Fig. 2. Albert Newsam, John Young. Philadelphia : P.S. Duval & Co., [ca. 1850].

Picture shows a white sheet of paper covered in manuscript reading right to left, upside down, and up and down. Text from the top of the page to the middle, written right to left, includes: “few lines”; “in Baltimore”; “sketches to you immediately early answer”; “Mrs. Basye no. 86 North Charles St.”; “A. Newsam.” Text written, bottom half of the page, left side, up and down includes: “6 weeks”; “very warm”; “only 5 cool days”; “August will be warm”; “Mosquitoes.” Text written, bottom half of the page, right side, includes: “Do you bath every evening”; and “wash with soap all over.” [end of description]

Fig 3. Albert Newsam, John Young. Philadelphia : P.S. Duval & Co., [ca. 1850]. Verso.

Thanks to another Deaf artist, one working in the nineteenth century, I have had the opportunity to visually eavesdrop on the past. Below is a conversation dating back to about 1845 going on, literally, behind Pennsylvania judge John Young’s back. No really, flip him over and you’ll see what I mean. [Figs. 2 and 3]

“Two nights ago I saw the moon—it was red.”

“Red light [means] close air.”

“Close air” is hardly any Philadelphian’s August wish. Then as now, the humid summer months brought a litany of annoyances:

 “6 weeks very warm only 5 cool days. August will be warm—mosquitoes.”

“That is why I say August will be warm. The moon [is] full tonight.”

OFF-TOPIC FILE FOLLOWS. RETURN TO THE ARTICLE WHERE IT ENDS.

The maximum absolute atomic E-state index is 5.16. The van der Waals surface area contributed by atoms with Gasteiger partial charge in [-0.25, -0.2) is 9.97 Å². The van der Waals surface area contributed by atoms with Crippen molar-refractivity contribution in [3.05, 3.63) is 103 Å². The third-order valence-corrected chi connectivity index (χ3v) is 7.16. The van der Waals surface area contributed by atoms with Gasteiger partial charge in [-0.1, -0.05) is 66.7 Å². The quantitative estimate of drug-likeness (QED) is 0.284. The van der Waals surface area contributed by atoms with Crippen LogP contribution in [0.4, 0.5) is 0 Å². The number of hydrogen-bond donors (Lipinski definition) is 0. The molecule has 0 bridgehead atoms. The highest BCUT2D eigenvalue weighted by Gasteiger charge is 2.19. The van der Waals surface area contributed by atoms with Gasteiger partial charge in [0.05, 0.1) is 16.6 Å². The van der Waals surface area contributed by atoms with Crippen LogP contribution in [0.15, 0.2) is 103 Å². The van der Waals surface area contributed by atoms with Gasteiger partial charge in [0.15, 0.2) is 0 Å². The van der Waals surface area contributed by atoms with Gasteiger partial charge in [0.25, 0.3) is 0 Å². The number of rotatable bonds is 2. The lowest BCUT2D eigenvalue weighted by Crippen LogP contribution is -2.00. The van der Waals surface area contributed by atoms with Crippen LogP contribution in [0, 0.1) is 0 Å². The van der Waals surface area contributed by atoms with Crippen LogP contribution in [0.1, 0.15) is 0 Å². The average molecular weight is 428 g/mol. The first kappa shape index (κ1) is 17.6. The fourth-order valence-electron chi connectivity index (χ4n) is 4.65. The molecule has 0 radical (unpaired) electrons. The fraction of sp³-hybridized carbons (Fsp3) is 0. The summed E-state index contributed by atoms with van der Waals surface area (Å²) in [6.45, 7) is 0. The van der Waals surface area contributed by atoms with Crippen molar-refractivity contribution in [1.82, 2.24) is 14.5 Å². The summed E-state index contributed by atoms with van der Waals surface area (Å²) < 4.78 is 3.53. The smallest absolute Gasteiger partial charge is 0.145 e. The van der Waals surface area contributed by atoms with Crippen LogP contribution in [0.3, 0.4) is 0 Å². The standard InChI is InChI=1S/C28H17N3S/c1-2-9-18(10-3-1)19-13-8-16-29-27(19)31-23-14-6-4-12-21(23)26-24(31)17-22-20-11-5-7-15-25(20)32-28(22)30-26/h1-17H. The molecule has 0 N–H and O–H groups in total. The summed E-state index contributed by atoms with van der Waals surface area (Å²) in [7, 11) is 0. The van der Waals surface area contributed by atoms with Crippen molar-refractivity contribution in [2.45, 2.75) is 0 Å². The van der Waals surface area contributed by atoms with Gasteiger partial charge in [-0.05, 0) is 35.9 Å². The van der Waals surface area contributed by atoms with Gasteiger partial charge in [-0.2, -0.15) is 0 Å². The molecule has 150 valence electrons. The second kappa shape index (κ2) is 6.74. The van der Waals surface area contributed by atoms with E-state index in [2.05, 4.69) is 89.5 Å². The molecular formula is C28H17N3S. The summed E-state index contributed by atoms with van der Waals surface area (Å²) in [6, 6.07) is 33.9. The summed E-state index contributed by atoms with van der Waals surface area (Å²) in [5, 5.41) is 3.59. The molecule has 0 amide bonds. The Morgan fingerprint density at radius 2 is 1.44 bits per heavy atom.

This is just one of several portrait prints at the Library Company whose versos function as writing slates. This is because their maker, lithographic printer and portrait specialist Albert Newsam (1809-1864) was deaf and mute and in a studio full of paper. Any misprints or remainders could be repurposed as sites of communication—both official and informal. [Fig. 4] I’ve spent a good deal of time with these disconnected quotidian murmurings, wishing I could assemble them into a coherent portrait of a man who left a vast body of representation of other people but very little about himself. It’s not easily done. Many of the topics are banal (In addition to the weather there is also some back and forth about personal hygiene. “Do you bathe every evening?” “Wash with soap allover.”). Moreover, the hybrid speech-writing nature of the exchanges is difficult to decipher. Unlike letters with specified authors, these voices scatter across the page in a way that probably made perfect sense during the actual conversation but defies clean, linear reconstruction after the fact.

Picture shows a bust-length lithographed portrait of Albert Newsam. His body is slightly angled to the viewer’s left and his gaze looks slightly to the viewer’s right. He has dark hair, parted on the left side to the viewer, and worn slightly long and swept to the sides. He also has side burns. Newsam wears a jacket with wide notched lapels that are partially in velvet and over a loose fitting vest and a white shirt. He also wears a cravat with the ends hanging loosely. [end of description]

Fig. 4. Albert Newsam. Philadelphia, ca. 1850.